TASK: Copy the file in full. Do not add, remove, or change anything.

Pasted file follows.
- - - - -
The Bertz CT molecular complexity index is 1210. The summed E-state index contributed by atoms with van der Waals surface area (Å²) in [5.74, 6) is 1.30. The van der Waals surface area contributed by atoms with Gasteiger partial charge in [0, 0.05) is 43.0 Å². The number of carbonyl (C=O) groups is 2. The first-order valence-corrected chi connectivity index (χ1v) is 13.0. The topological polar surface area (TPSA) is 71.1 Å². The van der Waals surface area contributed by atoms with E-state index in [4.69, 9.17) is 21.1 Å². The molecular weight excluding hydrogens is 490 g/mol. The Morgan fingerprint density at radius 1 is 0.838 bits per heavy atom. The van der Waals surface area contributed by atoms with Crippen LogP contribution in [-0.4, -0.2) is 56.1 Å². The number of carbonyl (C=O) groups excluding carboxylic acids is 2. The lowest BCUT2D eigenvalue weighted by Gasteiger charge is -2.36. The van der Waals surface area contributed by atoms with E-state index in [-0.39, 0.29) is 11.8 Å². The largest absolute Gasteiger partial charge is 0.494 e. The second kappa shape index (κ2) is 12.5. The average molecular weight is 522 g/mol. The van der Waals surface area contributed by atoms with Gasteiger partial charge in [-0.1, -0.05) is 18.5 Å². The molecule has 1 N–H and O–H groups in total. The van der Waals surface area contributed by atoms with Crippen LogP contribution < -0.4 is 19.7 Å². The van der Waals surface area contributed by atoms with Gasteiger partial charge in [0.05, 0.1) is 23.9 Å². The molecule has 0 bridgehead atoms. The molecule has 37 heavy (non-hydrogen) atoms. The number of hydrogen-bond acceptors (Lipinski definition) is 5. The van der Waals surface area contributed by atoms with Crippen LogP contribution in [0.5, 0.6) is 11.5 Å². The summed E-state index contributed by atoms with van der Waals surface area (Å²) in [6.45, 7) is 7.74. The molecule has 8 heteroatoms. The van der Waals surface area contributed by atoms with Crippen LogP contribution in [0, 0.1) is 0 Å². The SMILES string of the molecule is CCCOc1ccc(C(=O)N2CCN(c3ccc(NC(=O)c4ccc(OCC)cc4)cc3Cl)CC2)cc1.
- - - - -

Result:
The Bertz CT molecular complexity index is 1210. The summed E-state index contributed by atoms with van der Waals surface area (Å²) in [5.74, 6) is 1.30. The van der Waals surface area contributed by atoms with Gasteiger partial charge in [0, 0.05) is 43.0 Å². The number of carbonyl (C=O) groups is 2. The first-order valence-corrected chi connectivity index (χ1v) is 13.0. The topological polar surface area (TPSA) is 71.1 Å². The van der Waals surface area contributed by atoms with E-state index in [4.69, 9.17) is 21.1 Å². The molecular weight excluding hydrogens is 490 g/mol. The Morgan fingerprint density at radius 1 is 0.838 bits per heavy atom. The van der Waals surface area contributed by atoms with Crippen LogP contribution in [-0.4, -0.2) is 56.1 Å². The number of carbonyl (C=O) groups excluding carboxylic acids is 2. The lowest BCUT2D eigenvalue weighted by Gasteiger charge is -2.36. The van der Waals surface area contributed by atoms with E-state index in [-0.39, 0.29) is 11.8 Å². The largest absolute Gasteiger partial charge is 0.494 e. The second kappa shape index (κ2) is 12.5. The average molecular weight is 522 g/mol. The van der Waals surface area contributed by atoms with Gasteiger partial charge in [-0.1, -0.05) is 18.5 Å². The molecule has 1 N–H and O–H groups in total. The van der Waals surface area contributed by atoms with Crippen LogP contribution < -0.4 is 19.7 Å². The van der Waals surface area contributed by atoms with Gasteiger partial charge in [0.05, 0.1) is 23.9 Å². The molecule has 0 bridgehead atoms. The molecule has 37 heavy (non-hydrogen) atoms. The number of hydrogen-bond acceptors (Lipinski definition) is 5. The van der Waals surface area contributed by atoms with Crippen LogP contribution in [0.5, 0.6) is 11.5 Å². The summed E-state index contributed by atoms with van der Waals surface area (Å²) in [6.45, 7) is 7.74. The molecule has 8 heteroatoms. The van der Waals surface area contributed by atoms with Crippen LogP contribution in [0, 0.1) is 0 Å². The SMILES string of the molecule is CCCOc1ccc(C(=O)N2CCN(c3ccc(NC(=O)c4ccc(OCC)cc4)cc3Cl)CC2)cc1.